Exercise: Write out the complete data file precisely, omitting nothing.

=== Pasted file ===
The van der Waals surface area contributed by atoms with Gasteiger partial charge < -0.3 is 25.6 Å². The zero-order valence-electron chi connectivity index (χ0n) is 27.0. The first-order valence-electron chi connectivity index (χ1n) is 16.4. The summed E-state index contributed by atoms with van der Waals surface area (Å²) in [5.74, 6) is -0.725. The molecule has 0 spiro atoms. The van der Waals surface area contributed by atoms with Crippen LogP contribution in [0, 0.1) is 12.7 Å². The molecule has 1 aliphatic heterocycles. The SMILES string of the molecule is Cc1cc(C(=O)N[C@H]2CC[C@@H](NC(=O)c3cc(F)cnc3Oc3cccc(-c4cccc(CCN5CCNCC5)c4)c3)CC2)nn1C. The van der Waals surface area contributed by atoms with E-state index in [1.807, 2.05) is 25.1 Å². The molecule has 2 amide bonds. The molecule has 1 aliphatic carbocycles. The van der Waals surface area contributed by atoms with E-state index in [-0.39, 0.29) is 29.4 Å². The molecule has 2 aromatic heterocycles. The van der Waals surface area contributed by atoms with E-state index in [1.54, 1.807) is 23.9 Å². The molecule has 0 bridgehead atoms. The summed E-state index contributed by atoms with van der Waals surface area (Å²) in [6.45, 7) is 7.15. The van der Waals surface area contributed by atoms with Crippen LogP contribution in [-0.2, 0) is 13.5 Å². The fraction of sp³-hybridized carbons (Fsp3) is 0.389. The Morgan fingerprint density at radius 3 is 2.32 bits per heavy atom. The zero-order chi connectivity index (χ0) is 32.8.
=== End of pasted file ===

The van der Waals surface area contributed by atoms with Gasteiger partial charge < -0.3 is 25.6 Å². The zero-order valence-electron chi connectivity index (χ0n) is 27.0. The first-order valence-electron chi connectivity index (χ1n) is 16.4. The summed E-state index contributed by atoms with van der Waals surface area (Å²) in [5.74, 6) is -0.725. The molecule has 0 spiro atoms. The van der Waals surface area contributed by atoms with Crippen LogP contribution in [0, 0.1) is 12.7 Å². The molecule has 1 aliphatic heterocycles. The SMILES string of the molecule is Cc1cc(C(=O)N[C@H]2CC[C@@H](NC(=O)c3cc(F)cnc3Oc3cccc(-c4cccc(CCN5CCNCC5)c4)c3)CC2)nn1C. The van der Waals surface area contributed by atoms with E-state index in [1.807, 2.05) is 25.1 Å². The molecule has 2 amide bonds. The molecule has 1 aliphatic carbocycles. The van der Waals surface area contributed by atoms with E-state index in [-0.39, 0.29) is 29.4 Å². The molecule has 2 aromatic heterocycles. The van der Waals surface area contributed by atoms with E-state index in [1.54, 1.807) is 23.9 Å². The molecule has 0 bridgehead atoms. The summed E-state index contributed by atoms with van der Waals surface area (Å²) in [6.45, 7) is 7.15. The van der Waals surface area contributed by atoms with Crippen LogP contribution in [-0.2, 0) is 13.5 Å². The fraction of sp³-hybridized carbons (Fsp3) is 0.389. The Morgan fingerprint density at radius 3 is 2.32 bits per heavy atom. The zero-order chi connectivity index (χ0) is 32.8.